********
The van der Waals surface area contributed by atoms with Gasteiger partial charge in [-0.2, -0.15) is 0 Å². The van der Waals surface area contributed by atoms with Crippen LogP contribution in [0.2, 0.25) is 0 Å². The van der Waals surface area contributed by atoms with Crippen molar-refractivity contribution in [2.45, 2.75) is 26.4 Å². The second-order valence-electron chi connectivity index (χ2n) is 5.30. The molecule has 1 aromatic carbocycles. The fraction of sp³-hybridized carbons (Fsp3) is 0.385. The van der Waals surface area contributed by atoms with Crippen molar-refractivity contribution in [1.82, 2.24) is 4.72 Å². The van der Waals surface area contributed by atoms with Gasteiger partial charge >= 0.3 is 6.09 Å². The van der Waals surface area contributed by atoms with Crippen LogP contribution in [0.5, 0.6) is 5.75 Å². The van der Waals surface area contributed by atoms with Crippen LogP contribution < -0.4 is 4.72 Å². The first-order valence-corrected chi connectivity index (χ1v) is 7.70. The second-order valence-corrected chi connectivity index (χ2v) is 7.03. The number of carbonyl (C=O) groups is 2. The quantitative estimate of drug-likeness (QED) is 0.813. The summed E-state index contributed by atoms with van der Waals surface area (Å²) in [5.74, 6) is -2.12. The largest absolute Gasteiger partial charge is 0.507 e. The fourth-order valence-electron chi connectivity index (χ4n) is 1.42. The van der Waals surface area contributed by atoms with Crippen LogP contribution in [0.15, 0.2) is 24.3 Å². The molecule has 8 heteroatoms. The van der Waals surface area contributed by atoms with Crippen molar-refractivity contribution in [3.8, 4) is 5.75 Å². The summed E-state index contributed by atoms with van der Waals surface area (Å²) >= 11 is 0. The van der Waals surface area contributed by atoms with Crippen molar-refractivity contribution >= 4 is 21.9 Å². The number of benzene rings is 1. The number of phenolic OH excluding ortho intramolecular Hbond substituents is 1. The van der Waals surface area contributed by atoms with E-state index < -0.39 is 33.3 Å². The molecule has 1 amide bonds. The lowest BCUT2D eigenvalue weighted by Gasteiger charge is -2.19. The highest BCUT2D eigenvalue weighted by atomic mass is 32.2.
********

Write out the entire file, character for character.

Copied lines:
The van der Waals surface area contributed by atoms with Gasteiger partial charge in [-0.2, -0.15) is 0 Å². The van der Waals surface area contributed by atoms with Crippen LogP contribution in [0.2, 0.25) is 0 Å². The van der Waals surface area contributed by atoms with Crippen molar-refractivity contribution in [2.45, 2.75) is 26.4 Å². The second-order valence-electron chi connectivity index (χ2n) is 5.30. The molecule has 1 aromatic carbocycles. The fraction of sp³-hybridized carbons (Fsp3) is 0.385. The van der Waals surface area contributed by atoms with Crippen molar-refractivity contribution in [1.82, 2.24) is 4.72 Å². The van der Waals surface area contributed by atoms with Gasteiger partial charge >= 0.3 is 6.09 Å². The van der Waals surface area contributed by atoms with Crippen LogP contribution in [0.5, 0.6) is 5.75 Å². The van der Waals surface area contributed by atoms with Crippen LogP contribution < -0.4 is 4.72 Å². The first-order valence-corrected chi connectivity index (χ1v) is 7.70. The second-order valence-corrected chi connectivity index (χ2v) is 7.03. The number of carbonyl (C=O) groups is 2. The quantitative estimate of drug-likeness (QED) is 0.813. The summed E-state index contributed by atoms with van der Waals surface area (Å²) in [5.74, 6) is -2.12. The largest absolute Gasteiger partial charge is 0.507 e. The fourth-order valence-electron chi connectivity index (χ4n) is 1.42. The van der Waals surface area contributed by atoms with Crippen LogP contribution in [0.15, 0.2) is 24.3 Å². The molecule has 8 heteroatoms. The van der Waals surface area contributed by atoms with Crippen molar-refractivity contribution in [3.8, 4) is 5.75 Å². The summed E-state index contributed by atoms with van der Waals surface area (Å²) >= 11 is 0. The van der Waals surface area contributed by atoms with Crippen molar-refractivity contribution >= 4 is 21.9 Å². The number of benzene rings is 1. The number of phenolic OH excluding ortho intramolecular Hbond substituents is 1. The van der Waals surface area contributed by atoms with E-state index < -0.39 is 33.3 Å². The molecule has 1 amide bonds. The lowest BCUT2D eigenvalue weighted by Gasteiger charge is -2.19. The highest BCUT2D eigenvalue weighted by atomic mass is 32.2.